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Nobe Display Now With Apple M1 and NDI Support – Remote Color Grading Made Easy

August 17th, 2021 Jump to Comment Section
Nobe Display Now With Apple M1 and NDI Support – Remote Color Grading Made Easy

Time in Pixels released an update on their Nobe Display OFX plugin supporting the new Apple M1 Macs and the NDI version 5 protocol. The latter allows for remote color grading over various video communication platforms.

Nobe Display has been around for a couple of years. The plugin was made to have an external reference window that you could put on a second monitor without the need of external hardware. It can also use your monitor’s ICC profile or a 3D LUT. Note: As of version 16.1, DaVinci Resolve has its own native implementation for exactly this purpose: Video Clean Feed can send a full-screen view to an external monitor connected to your computer.

You can position the external window of Nobe Display however you want. Credit: Time in Pixels

For connecting a pro-grade SDI reference monitor or projector you still need external hardware (such as the Blackmagic Design UltraStudio line) of course.

So it’s about time that Nobe Display offers some new tricks, right? This time around, that trick is called: NDI.

What’s new in Nobe Display NDI?

With the new update, it’s possible to run Nobe Display natively on Apple M1 Macs now.

Not only that, but in my opinion, the much bigger update is NDI version 5 support. That means not only can you monitor your video feed on the same device, but you also can send an IP video and audio stream over your network. Alternatively, you can also use the NDI stream as a virtual webcam source in most video communication software like Zoom, Skype, Teams, and more.

NDI is a video stream standard that allows you to use real-time, ultra-low latency video on existing IP video networks. So you can also stream your video inside your IP network to another device. NDI was made by NewTek, who also produce the popular TriCaster broadcast video mixers.

This seems to me like an ideal tool for remote color grading. You can stream your graded feed to your clients or colleagues and let them see a high-quality picture. Keep in mind that tools like Zoom will compress your video feed to a small bitrate and 720p.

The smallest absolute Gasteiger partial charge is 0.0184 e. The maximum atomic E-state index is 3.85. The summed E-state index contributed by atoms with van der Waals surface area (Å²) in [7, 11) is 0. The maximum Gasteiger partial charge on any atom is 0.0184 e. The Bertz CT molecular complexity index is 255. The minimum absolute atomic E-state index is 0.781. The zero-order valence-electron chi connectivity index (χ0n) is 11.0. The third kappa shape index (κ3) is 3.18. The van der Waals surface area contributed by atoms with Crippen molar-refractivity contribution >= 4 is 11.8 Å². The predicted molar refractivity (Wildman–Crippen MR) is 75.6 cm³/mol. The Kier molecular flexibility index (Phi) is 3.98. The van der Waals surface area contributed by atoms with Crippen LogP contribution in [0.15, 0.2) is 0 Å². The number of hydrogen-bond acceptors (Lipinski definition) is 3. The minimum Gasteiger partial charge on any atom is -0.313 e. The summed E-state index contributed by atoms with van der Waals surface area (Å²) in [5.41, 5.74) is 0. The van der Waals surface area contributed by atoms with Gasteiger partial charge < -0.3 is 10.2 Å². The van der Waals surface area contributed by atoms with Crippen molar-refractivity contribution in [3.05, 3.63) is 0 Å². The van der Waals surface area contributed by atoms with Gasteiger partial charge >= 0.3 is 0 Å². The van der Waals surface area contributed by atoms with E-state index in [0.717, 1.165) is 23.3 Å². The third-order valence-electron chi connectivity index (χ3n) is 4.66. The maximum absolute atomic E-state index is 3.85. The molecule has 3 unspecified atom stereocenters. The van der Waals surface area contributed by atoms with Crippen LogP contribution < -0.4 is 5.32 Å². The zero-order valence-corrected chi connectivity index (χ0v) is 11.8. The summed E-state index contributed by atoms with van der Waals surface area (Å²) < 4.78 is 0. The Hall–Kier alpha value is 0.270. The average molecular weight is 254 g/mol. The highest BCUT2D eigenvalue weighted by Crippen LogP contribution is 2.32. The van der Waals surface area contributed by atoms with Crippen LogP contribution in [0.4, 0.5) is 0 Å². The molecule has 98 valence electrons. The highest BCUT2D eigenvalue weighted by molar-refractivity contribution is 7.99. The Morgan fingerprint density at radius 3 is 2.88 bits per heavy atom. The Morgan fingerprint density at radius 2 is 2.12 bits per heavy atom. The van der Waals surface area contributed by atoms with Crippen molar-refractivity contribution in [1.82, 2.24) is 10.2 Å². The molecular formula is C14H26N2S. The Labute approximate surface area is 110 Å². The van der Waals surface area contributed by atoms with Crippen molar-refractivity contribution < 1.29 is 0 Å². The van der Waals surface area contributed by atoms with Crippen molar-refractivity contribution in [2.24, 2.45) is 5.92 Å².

The Nobe Display NDI feed in a Zoom Meeting. Credit: Time in Pixels

Nobe Display NDI works on the Color and Edit page, so remote video editing will work as well.

The maker of Nobe Display, Time in Pixels, specializes in color grading plugins. Additionally to Nobe Display, they also offer the Nobe Color Remap plugin (similar to the Color Warper in Resolve, with more functions), Nobe OmniScope (various scope types), and False Color 3. All of them are available as OFX plugins. They can be imtegrated into DaVinci Resolve, Premiere Pro, After Effects, and more.

What can you do with an NDI signal?

There are various ways you can go on with the NDI video signal: You can grab the signal in OBS Studio and send it to YouTube or your own streaming server. Or you use the NDI Virtual Input tool to create a virtual webcam, allowing you to use the signal in all types of software using webcam feeds.

You will have to install the NDI Tools before using the NDI functions. They are free and downloadable on the official NDI page. You can find more info about the setup in Nobe Display’s documentation: Nobe Display NDI guide

The OFX plugin works on Windows and Mac (both Intel and Apple Silicon), there is no Linux support for this plugin.

The plugin is on sale now until Aug 22 for 39.99€ on Time in Pixel’s website, with the regular price being 59.99€. If you don’t need the NDI functions, the regular Nobe Display plugin costs 29.99€.

Find out more about Nobe Display on their website: Time in Pixels

What kind of tools do you use for remote post-production? Let us know in the comments.

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